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Happy 2017!

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Wishing everyone a great start to a new year. Give your family hugs and spend some quality time with them today. Take some time to remember the good of the last year and wish for something better for this coming year. Make a resolution or two (or not). Make something, eat something, and enjoy your day!

Cheers,

Anna

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T.S.N.E.M – Honeymoon Edition

We just arrived home from our honeymoon. As in we haven’t even unpacked yet. I’m relaxing after our arduous 36 hour span of driving. And I just couldn’t wait to share the projects we did on our honeymoon (There will be more posts, don’t worry).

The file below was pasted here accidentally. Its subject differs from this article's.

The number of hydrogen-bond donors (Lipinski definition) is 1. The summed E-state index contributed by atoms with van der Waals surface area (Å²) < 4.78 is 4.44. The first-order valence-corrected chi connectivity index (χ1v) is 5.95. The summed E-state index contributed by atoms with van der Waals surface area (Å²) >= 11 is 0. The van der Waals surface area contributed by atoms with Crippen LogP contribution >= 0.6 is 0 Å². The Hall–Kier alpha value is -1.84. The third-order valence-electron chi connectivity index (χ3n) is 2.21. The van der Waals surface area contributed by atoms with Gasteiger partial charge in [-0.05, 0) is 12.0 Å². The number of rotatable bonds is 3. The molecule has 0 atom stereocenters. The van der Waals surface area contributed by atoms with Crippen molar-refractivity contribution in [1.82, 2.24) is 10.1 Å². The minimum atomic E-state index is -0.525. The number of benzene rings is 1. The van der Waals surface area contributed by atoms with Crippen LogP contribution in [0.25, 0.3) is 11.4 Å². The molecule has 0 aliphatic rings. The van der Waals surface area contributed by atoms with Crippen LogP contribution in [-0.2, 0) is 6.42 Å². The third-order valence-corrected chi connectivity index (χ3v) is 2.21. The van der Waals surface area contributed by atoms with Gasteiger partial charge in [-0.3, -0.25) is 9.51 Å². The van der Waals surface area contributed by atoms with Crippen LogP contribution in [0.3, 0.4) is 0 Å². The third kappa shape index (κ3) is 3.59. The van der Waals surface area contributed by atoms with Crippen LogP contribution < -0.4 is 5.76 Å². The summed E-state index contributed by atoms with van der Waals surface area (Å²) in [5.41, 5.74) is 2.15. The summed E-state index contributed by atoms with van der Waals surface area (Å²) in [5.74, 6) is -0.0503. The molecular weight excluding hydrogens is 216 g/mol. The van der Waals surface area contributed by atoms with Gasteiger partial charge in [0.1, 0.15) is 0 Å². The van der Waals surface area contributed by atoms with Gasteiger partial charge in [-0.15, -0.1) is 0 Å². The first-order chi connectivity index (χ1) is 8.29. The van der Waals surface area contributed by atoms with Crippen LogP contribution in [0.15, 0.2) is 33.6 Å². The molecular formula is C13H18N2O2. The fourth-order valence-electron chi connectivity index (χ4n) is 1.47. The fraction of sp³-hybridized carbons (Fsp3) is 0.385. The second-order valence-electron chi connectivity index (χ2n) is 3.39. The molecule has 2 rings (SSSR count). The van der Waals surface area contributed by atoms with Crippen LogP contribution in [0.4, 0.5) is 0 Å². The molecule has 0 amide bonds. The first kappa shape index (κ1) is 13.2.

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We stayed at Massanutten Resort in Virginia. Everything we tried out at the resort was wonderful. We were both delighted to discover the art/craft classes. We were most excited to find a stained glass class and waited anxiously all week to attend the class.

Our first class was 3-D Decorative Window Frame. We were given a frame with glass and told to choose a design to fill in on the glass. There were designs provided, but were given the option to come up with your own design as well. Which we did. Then you choose from a selection of shells, rocks, and beads how to fill in your design on the glass.

Since we are avid garden failures, we also decided to join the Garden Miniature Figures class. We were mostly sold when we discovered painting a dragon was an option! Following brief instructions, everyone in the class was given free rein (with a supervising eye) to select paint and brushes or sponges to complete their selected figure.